The possibility of Vietnam’s rights to broadcast 2018 FIFA World Cup matches being revoked could be put on the table if problems related to copyright infringement remain unsolved, Vietnam Television (VTV) has warned.
VTV, the broadcast rights holder in Vietnam for all 64 matches of Russia 2018, has called on the government to help tackle the widespread illegal streaming of its programs out of fear that FIFA will revoke its exclusive in-country license and local fans will be unable to watch the world’s biggest football competition.
The call for help was made via an official dispatch sent to the Ministry of Information and Communications.
In response, the ministry on Tuesday ordered the Department of Radio, Television, and Electronic Information and the Authority of Information Security to support VTV in scanning for platforms which offer illegal streams of the World Cup and punishing those who infringe on the broadcaster’s copyrights.
YouTube has also suggested that VTV submit an official request for intervention.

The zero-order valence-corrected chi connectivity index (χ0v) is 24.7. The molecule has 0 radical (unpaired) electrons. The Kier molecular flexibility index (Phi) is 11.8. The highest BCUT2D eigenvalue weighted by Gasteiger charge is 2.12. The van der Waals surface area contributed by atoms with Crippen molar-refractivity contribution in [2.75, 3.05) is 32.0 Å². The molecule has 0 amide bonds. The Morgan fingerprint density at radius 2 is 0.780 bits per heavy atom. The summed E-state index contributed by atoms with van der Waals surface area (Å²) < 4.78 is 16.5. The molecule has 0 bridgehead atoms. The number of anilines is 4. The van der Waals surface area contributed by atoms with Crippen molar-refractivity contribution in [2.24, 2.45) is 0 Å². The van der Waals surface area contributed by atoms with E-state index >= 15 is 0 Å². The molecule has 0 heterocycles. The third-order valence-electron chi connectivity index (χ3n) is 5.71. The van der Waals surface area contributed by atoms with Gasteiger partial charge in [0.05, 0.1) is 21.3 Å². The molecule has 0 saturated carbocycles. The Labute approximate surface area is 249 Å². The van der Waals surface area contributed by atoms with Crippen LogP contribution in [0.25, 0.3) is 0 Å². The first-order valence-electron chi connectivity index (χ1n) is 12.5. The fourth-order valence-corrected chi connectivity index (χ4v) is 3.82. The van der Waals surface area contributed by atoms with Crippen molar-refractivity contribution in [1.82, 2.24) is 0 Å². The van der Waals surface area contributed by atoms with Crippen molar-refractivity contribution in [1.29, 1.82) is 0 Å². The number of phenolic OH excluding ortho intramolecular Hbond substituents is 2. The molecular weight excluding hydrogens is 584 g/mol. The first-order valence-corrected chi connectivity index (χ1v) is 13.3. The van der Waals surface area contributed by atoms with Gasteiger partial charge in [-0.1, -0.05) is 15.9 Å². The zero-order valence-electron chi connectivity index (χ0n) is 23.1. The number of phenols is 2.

With the event’s matches being illegally streamed on different Internet platforms based in Vietnam, football lovers in the country face a high risk that VTV will be forced to cease its live broadcast of the games.
VTV currently allows some local partners, such as HTV and Viettel TV, to share its telecast rights on their own platforms.
But in just three days since the World Cup opening on June 14, the state-run television broadcaster has detected more than 700 cases of illegal Internet streaming. The national broadcaster has already handled 300 of them, mostly on YouTube and Facebook.
Despite VTV’s intervention, there are still several websites, including mybongda.com, vaobong88.com, xembong.com, and tructuyenbongda, pirating the Cup broadcast by live-streaming the matches on their platforms as of Tuesday.
Vietnam learned a lesson in 2017 when Vietnam Cable Television, or VTVcab, was stripped of its live broadcast rights for the UEFA Champions League, due to continued copyright infringement from local websites and TV stations.